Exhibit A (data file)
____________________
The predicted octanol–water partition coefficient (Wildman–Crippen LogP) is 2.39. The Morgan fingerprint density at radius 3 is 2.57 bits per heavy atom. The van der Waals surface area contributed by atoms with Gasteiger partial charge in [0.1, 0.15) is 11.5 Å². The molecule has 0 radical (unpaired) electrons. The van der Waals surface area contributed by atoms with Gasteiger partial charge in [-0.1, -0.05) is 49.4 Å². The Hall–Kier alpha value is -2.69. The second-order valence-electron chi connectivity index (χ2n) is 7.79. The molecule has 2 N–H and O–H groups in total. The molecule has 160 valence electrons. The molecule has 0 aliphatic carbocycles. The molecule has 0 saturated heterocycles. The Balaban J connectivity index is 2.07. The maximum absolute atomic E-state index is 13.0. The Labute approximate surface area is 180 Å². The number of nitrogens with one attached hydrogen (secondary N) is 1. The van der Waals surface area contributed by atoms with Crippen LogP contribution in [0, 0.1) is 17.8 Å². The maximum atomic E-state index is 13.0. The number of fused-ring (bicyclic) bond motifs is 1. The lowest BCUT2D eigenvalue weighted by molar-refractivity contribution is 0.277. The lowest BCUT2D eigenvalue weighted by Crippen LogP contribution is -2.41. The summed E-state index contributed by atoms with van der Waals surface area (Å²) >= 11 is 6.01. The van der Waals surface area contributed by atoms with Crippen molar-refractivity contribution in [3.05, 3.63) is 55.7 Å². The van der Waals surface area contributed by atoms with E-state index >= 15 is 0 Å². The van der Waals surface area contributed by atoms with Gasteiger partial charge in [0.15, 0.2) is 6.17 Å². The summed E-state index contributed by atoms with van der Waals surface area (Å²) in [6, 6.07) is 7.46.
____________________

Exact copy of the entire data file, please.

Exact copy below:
The predicted octanol–water partition coefficient (Wildman–Crippen LogP) is 2.39. The Morgan fingerprint density at radius 3 is 2.57 bits per heavy atom. The van der Waals surface area contributed by atoms with Gasteiger partial charge in [0.1, 0.15) is 11.5 Å². The molecule has 0 radical (unpaired) electrons. The van der Waals surface area contributed by atoms with Gasteiger partial charge in [-0.1, -0.05) is 49.4 Å². The Hall–Kier alpha value is -2.69. The second-order valence-electron chi connectivity index (χ2n) is 7.79. The molecule has 2 N–H and O–H groups in total. The molecule has 160 valence electrons. The molecule has 0 aliphatic carbocycles. The molecule has 0 saturated heterocycles. The Balaban J connectivity index is 2.07. The maximum absolute atomic E-state index is 13.0. The Labute approximate surface area is 180 Å². The number of nitrogens with one attached hydrogen (secondary N) is 1. The van der Waals surface area contributed by atoms with Crippen LogP contribution in [0, 0.1) is 17.8 Å². The maximum atomic E-state index is 13.0. The number of fused-ring (bicyclic) bond motifs is 1. The lowest BCUT2D eigenvalue weighted by molar-refractivity contribution is 0.277. The lowest BCUT2D eigenvalue weighted by Crippen LogP contribution is -2.41. The summed E-state index contributed by atoms with van der Waals surface area (Å²) >= 11 is 6.01. The van der Waals surface area contributed by atoms with Crippen molar-refractivity contribution in [3.05, 3.63) is 55.7 Å². The van der Waals surface area contributed by atoms with E-state index >= 15 is 0 Å². The van der Waals surface area contributed by atoms with Gasteiger partial charge in [0.15, 0.2) is 6.17 Å². The summed E-state index contributed by atoms with van der Waals surface area (Å²) in [6, 6.07) is 7.46.